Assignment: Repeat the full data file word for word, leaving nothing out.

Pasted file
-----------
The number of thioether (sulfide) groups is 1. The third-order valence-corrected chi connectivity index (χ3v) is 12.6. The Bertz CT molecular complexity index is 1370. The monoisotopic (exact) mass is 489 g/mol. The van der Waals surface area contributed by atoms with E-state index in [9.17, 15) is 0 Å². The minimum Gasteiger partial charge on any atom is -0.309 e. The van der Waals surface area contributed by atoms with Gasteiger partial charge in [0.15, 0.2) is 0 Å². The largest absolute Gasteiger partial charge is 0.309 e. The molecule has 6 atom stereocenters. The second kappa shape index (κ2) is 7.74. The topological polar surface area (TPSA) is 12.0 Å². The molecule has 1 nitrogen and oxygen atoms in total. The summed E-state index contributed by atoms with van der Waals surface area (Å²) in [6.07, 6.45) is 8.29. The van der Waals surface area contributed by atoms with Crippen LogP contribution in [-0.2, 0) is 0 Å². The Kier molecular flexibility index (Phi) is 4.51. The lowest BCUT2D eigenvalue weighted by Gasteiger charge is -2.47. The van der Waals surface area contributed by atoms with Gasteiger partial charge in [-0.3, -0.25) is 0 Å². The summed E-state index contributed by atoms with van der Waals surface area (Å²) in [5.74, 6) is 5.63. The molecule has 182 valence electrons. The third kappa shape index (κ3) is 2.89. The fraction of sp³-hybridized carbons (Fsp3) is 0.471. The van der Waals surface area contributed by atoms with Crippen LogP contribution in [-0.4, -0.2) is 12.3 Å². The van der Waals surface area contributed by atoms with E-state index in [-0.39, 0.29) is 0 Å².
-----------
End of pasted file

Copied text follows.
The number of thioether (sulfide) groups is 1. The third-order valence-corrected chi connectivity index (χ3v) is 12.6. The Bertz CT molecular complexity index is 1370. The monoisotopic (exact) mass is 489 g/mol. The van der Waals surface area contributed by atoms with E-state index in [9.17, 15) is 0 Å². The minimum Gasteiger partial charge on any atom is -0.309 e. The van der Waals surface area contributed by atoms with Gasteiger partial charge in [0.15, 0.2) is 0 Å². The largest absolute Gasteiger partial charge is 0.309 e. The molecule has 6 atom stereocenters. The second kappa shape index (κ2) is 7.74. The topological polar surface area (TPSA) is 12.0 Å². The molecule has 1 nitrogen and oxygen atoms in total. The summed E-state index contributed by atoms with van der Waals surface area (Å²) in [6.07, 6.45) is 8.29. The van der Waals surface area contributed by atoms with Crippen LogP contribution in [-0.2, 0) is 0 Å². The Kier molecular flexibility index (Phi) is 4.51. The lowest BCUT2D eigenvalue weighted by Gasteiger charge is -2.47. The van der Waals surface area contributed by atoms with Gasteiger partial charge in [-0.3, -0.25) is 0 Å². The summed E-state index contributed by atoms with van der Waals surface area (Å²) in [5.74, 6) is 5.63. The molecule has 182 valence electrons. The third kappa shape index (κ3) is 2.89. The fraction of sp³-hybridized carbons (Fsp3) is 0.471. The van der Waals surface area contributed by atoms with Crippen LogP contribution in [-0.4, -0.2) is 12.3 Å². The van der Waals surface area contributed by atoms with E-state index in [-0.39, 0.29) is 0 Å².